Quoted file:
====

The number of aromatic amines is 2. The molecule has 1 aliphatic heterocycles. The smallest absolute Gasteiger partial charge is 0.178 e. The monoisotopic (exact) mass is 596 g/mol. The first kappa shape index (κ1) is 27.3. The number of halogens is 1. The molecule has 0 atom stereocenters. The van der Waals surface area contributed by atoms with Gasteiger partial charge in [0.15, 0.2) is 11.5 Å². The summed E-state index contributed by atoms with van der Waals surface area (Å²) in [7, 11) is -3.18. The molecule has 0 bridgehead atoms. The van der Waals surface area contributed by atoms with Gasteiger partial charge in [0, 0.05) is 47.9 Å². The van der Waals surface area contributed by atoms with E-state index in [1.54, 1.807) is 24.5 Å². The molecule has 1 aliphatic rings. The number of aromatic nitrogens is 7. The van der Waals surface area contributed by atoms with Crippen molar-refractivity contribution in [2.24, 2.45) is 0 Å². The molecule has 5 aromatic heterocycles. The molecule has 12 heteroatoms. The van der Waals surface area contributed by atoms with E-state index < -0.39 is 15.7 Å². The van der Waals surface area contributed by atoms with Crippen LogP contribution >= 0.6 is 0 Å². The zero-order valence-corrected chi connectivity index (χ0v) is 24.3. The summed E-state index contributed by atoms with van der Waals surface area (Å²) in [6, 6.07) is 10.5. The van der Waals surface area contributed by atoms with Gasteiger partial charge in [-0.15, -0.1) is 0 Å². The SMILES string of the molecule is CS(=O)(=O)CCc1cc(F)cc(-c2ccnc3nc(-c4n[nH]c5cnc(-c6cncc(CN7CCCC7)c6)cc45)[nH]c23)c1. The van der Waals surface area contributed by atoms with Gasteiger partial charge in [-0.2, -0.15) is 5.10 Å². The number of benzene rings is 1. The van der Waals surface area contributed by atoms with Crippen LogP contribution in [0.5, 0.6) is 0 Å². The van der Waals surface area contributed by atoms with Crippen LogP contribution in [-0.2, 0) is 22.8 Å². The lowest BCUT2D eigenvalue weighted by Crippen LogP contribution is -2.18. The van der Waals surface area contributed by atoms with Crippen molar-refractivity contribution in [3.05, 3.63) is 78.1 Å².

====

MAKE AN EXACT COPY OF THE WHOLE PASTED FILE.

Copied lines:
The number of aromatic amines is 2. The molecule has 1 aliphatic heterocycles. The smallest absolute Gasteiger partial charge is 0.178 e. The monoisotopic (exact) mass is 596 g/mol. The first kappa shape index (κ1) is 27.3. The number of halogens is 1. The molecule has 0 atom stereocenters. The van der Waals surface area contributed by atoms with Gasteiger partial charge in [0.15, 0.2) is 11.5 Å². The summed E-state index contributed by atoms with van der Waals surface area (Å²) in [7, 11) is -3.18. The molecule has 0 bridgehead atoms. The van der Waals surface area contributed by atoms with Gasteiger partial charge in [0, 0.05) is 47.9 Å². The van der Waals surface area contributed by atoms with E-state index in [1.54, 1.807) is 24.5 Å². The molecule has 1 aliphatic rings. The number of aromatic nitrogens is 7. The van der Waals surface area contributed by atoms with Crippen molar-refractivity contribution in [2.24, 2.45) is 0 Å². The molecule has 5 aromatic heterocycles. The molecule has 12 heteroatoms. The van der Waals surface area contributed by atoms with E-state index < -0.39 is 15.7 Å². The van der Waals surface area contributed by atoms with Crippen LogP contribution >= 0.6 is 0 Å². The zero-order valence-corrected chi connectivity index (χ0v) is 24.3. The summed E-state index contributed by atoms with van der Waals surface area (Å²) in [6, 6.07) is 10.5. The van der Waals surface area contributed by atoms with Gasteiger partial charge in [-0.15, -0.1) is 0 Å². The SMILES string of the molecule is CS(=O)(=O)CCc1cc(F)cc(-c2ccnc3nc(-c4n[nH]c5cnc(-c6cncc(CN7CCCC7)c6)cc45)[nH]c23)c1. The van der Waals surface area contributed by atoms with Gasteiger partial charge in [-0.2, -0.15) is 5.10 Å². The number of benzene rings is 1. The van der Waals surface area contributed by atoms with Crippen LogP contribution in [0.5, 0.6) is 0 Å². The van der Waals surface area contributed by atoms with Crippen LogP contribution in [-0.2, 0) is 22.8 Å². The lowest BCUT2D eigenvalue weighted by Crippen LogP contribution is -2.18. The van der Waals surface area contributed by atoms with Crippen molar-refractivity contribution in [3.05, 3.63) is 78.1 Å².